Welcome to Daily Tips on Learning English. Today’s tip is on expressing ability in the past.
There are two ways of expressing ability in English. One, “can” or “could”. Two, “be able to”. In negative sentences, there’s no difference in meaning. So, “I couldn’t lift the piano” and “I wasn’t able to lift the piano” mean the same thing. However, in affirmative sentences about past ability, “could” usually means “used be able to”. The use of “could” usually indicates that the ability existed in the past, but does not exist now.
For example, “When I was young, I could run fast” means that I can not run fast now. On the other hand, if the speaker is talking about an ability to do something at one particular time in the past, “was/were able to” can be used in affirmative sentences, but “could” cannot.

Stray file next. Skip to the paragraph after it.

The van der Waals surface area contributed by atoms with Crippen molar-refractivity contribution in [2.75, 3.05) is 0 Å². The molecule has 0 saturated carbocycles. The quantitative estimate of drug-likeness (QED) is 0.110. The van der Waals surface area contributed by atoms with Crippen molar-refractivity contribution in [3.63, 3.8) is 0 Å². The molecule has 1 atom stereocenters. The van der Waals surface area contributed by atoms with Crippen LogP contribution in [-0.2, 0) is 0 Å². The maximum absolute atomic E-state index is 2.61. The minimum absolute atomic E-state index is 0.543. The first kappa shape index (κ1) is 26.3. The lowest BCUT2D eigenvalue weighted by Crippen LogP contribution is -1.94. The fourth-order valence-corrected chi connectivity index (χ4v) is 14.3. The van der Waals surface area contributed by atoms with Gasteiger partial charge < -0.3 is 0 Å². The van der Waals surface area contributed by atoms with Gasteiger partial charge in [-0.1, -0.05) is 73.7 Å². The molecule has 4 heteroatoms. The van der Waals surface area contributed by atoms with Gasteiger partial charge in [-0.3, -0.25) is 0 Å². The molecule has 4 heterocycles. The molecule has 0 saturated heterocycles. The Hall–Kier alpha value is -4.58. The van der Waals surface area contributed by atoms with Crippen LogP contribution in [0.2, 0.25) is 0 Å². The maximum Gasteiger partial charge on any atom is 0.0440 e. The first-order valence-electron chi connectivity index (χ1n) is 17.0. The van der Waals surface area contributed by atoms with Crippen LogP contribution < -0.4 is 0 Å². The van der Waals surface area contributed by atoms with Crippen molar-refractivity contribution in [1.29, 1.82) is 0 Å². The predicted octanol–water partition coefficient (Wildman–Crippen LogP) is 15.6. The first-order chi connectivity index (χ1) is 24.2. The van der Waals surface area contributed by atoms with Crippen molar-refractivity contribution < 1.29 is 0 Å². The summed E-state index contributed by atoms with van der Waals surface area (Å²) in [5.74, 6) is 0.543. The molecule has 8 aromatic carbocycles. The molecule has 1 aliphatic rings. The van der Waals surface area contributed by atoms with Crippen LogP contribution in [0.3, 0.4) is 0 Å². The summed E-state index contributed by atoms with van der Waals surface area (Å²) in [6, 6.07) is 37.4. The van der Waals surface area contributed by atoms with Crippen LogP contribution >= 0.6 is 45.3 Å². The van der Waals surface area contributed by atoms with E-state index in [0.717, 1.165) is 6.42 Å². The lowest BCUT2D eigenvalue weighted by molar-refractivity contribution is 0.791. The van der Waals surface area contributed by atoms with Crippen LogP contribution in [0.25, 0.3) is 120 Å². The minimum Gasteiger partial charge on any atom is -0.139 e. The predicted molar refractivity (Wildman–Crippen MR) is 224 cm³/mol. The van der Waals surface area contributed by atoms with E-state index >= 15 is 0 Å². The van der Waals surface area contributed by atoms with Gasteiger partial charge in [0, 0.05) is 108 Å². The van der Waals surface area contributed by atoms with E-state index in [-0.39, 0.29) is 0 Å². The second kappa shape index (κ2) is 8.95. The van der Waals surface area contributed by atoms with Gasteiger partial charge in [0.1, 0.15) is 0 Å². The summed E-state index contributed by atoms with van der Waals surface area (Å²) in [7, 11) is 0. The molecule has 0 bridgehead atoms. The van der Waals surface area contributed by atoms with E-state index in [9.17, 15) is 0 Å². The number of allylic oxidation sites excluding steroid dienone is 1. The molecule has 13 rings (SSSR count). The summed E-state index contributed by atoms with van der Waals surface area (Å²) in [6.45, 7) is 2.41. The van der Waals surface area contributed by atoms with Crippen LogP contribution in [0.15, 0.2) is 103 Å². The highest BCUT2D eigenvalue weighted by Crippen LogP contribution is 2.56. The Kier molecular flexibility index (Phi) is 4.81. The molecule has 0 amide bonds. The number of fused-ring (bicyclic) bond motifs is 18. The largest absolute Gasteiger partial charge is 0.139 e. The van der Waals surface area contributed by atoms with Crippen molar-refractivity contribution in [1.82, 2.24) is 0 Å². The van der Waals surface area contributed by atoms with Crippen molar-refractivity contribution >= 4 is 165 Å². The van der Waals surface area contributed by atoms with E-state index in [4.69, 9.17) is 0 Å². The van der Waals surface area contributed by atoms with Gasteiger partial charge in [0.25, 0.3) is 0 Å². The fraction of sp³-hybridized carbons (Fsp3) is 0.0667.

For example, your car broke down. It stopped working. So you took it to get fixed two days ago. When I saw you today, you told me that the mechanic fixed your car. If you said, “The mechanic could fix my car yesterday”, that sentence is not correct. You must say, “The mechanic was able to fix my car yesterday” or “The mechanic managed to fix my car yesterday.”
Let’s look at another example. I have been looking for a CD I like for a long time. I could not find it. I was not able to find it for a long time. But yesterday I was able to find it. Yesterday I managed to find it. But you cannot say, “Yesterday I could find it.”
Remember “I could not” and “I was not able to” are the same, but “I could” and “I was able to” are not the same. “I could” means I used to be able to, but now I’m not able to. “I was able to” means I have the ability at one particular time in the past.
This has been today’s daily tip on learning English. Tune in tomorrow for another tip.